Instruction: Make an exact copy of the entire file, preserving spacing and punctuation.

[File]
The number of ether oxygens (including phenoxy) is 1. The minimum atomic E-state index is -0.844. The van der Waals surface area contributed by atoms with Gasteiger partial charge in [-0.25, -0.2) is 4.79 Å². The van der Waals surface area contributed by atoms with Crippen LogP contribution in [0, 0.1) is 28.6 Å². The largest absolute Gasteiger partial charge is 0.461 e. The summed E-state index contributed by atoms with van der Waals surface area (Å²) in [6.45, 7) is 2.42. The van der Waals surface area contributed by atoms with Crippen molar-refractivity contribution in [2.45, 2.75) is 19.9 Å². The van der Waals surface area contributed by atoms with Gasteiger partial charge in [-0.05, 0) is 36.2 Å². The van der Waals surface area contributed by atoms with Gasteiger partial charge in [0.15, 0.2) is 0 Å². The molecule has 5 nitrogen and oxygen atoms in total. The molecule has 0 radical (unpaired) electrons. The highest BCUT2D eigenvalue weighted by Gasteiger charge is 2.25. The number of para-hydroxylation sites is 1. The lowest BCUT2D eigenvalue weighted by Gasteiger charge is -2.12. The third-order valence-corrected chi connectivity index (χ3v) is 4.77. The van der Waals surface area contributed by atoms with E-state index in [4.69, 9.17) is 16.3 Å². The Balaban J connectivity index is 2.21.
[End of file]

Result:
The number of ether oxygens (including phenoxy) is 1. The minimum atomic E-state index is -0.844. The van der Waals surface area contributed by atoms with Gasteiger partial charge in [-0.25, -0.2) is 4.79 Å². The van der Waals surface area contributed by atoms with Crippen LogP contribution in [0, 0.1) is 28.6 Å². The largest absolute Gasteiger partial charge is 0.461 e. The summed E-state index contributed by atoms with van der Waals surface area (Å²) in [6.45, 7) is 2.42. The van der Waals surface area contributed by atoms with Crippen molar-refractivity contribution in [2.45, 2.75) is 19.9 Å². The van der Waals surface area contributed by atoms with Gasteiger partial charge in [-0.05, 0) is 36.2 Å². The van der Waals surface area contributed by atoms with Gasteiger partial charge in [0.15, 0.2) is 0 Å². The molecule has 5 nitrogen and oxygen atoms in total. The molecule has 0 radical (unpaired) electrons. The highest BCUT2D eigenvalue weighted by Gasteiger charge is 2.25. The number of para-hydroxylation sites is 1. The lowest BCUT2D eigenvalue weighted by Gasteiger charge is -2.12. The third-order valence-corrected chi connectivity index (χ3v) is 4.77. The van der Waals surface area contributed by atoms with E-state index in [4.69, 9.17) is 16.3 Å². The Balaban J connectivity index is 2.21.